Wednesday, May 30, 2007

Leftover Tuesdays #5

Since I have some stewed quinces sitting in the fridge I thought they might be the ideal candidate for Leftover Tuesdays - this is an event that encourages us to "recycle leftovers into wonderful and amazing new dishes" and this month it's hosted by Pam from Project Foodie.

Quinces do partner well with creamy things so I thought I'd add them to a baked custard tart made with my never-fail and very short sweet shortcrust pastry - but you could easily substitute the store bought variety.

Once the tart is cooked I top it with the syrup from the stewed quinces that I've reduced - it forms this light translucent jelly skin over the tart as it sets.


Quince Custard Tart
[Makes 2x15cm/6inch tarts]

1 portion sweet shortcrust pastry
stewed quinces, diced
For the custard:
90 grams caster sugar
1 teaspoon vanilla extract
3 egg yolks
1 egg
250 mls cream

Butter and flour the tart tins - be sure to use the deep fluted loose-based pans rather than the shallow.

Roll out the pastry and line the tins - prick the base with a fork then line with baking paper filled with weights.

Cook in a preheated 180°C/350°F oven for about 10 minutes - remove the paper and weights and return to the oven for another 5-10 minutes or until the pastry looks dry. You may need to lower the temperature a little if they seem to be browning.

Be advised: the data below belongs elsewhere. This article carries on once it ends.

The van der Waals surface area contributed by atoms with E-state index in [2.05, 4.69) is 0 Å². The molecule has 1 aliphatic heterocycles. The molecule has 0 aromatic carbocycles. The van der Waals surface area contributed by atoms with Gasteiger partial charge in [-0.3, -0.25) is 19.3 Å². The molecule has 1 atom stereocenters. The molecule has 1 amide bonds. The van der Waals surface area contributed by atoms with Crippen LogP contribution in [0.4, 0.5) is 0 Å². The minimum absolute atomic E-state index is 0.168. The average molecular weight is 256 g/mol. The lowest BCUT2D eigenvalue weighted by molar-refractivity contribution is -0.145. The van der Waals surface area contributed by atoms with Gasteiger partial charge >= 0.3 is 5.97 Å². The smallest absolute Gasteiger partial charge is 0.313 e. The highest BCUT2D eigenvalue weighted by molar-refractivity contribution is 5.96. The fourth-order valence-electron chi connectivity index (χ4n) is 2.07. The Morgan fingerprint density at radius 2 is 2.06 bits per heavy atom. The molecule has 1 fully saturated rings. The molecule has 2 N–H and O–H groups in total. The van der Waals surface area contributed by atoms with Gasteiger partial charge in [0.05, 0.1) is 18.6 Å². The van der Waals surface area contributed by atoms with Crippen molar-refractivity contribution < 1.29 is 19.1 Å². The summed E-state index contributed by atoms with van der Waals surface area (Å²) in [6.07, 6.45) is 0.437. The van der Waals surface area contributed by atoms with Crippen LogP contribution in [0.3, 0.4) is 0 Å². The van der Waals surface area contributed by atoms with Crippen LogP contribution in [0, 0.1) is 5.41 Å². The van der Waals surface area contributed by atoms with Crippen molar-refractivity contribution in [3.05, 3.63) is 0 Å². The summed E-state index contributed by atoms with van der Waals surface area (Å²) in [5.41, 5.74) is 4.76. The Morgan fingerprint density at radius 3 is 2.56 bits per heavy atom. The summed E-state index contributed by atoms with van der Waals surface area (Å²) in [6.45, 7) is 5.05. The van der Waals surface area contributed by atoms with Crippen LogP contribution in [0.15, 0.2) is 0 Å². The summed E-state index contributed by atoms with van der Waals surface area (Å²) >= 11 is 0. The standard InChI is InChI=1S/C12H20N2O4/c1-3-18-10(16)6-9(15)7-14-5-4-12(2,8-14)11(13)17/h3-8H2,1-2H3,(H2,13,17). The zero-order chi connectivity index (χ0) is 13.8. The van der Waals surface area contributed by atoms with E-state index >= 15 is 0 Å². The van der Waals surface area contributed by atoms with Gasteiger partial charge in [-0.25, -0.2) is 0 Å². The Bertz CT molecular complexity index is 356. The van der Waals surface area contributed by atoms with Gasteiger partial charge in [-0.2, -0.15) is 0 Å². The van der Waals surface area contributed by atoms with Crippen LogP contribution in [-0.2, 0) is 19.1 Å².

Prepare the custard:
Whisk the sugar, vanilla extra, egg and egg yolks until the sugar has dissolved, then add the cream. Continue whisking until amalgamated.

Place a spoonful of custard into the base of each tin, then top with the diced quince - you only want the quince pieces to just cover the bottom of the pan. Pour over the remaining custard and return to the oven.

It's a good idea to bake the tarts on an oven tray in case the custard rises and spills over.

Cook for about 20-30 minutes or until the custard has set and the top has lightly browned.

Cool in the tin for about 15 minutes before removing.


You can serve it as is, or glazed with the reduced juices from the stewed quince.

To reduce the juice, place a cupful into a small pan and boil rapidly until reduced by three-quarters - let it cool slightly and it should start to thicken. Pour this over the cooled tarts and let it set before serving.

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  1. AnonymousMay 30, 2007

    mmmm - that looks delicious! Sure doesn't look like leftovers....

  2. Now, is that vibrant or is that vibrant! Your sweet paste recipe does read as being very foolproof, and something I reckon anyone could make with ease. My only critisism (if you could call it that) is that I'm pretty sure quinces a winter fruit (please correct me if I'm mistaken)

  3. This is pure temptation, Haalo!

  4. Thanks Pam!

    Thanks Trig - the quince season here tends to run from march to august, so you are looking at autumn-winter. You could substitute poached cherries or poaches peaches which are in season for you.

    Thanks Patricia - that's why i make two small tarts, when you finish one, there's still another left ;)

  5. You call this leftover, I call this gourmet tartelette.

  6. YUM! Your custard tart really reminds me of Chinese egg tarts! The patterning with the quinces particularly looks like their "Portuguese-style egg tarts" with their browning from being torched slightly on top (think custard tart meets crème brûlée), except yours are more vibrant & beautiful!


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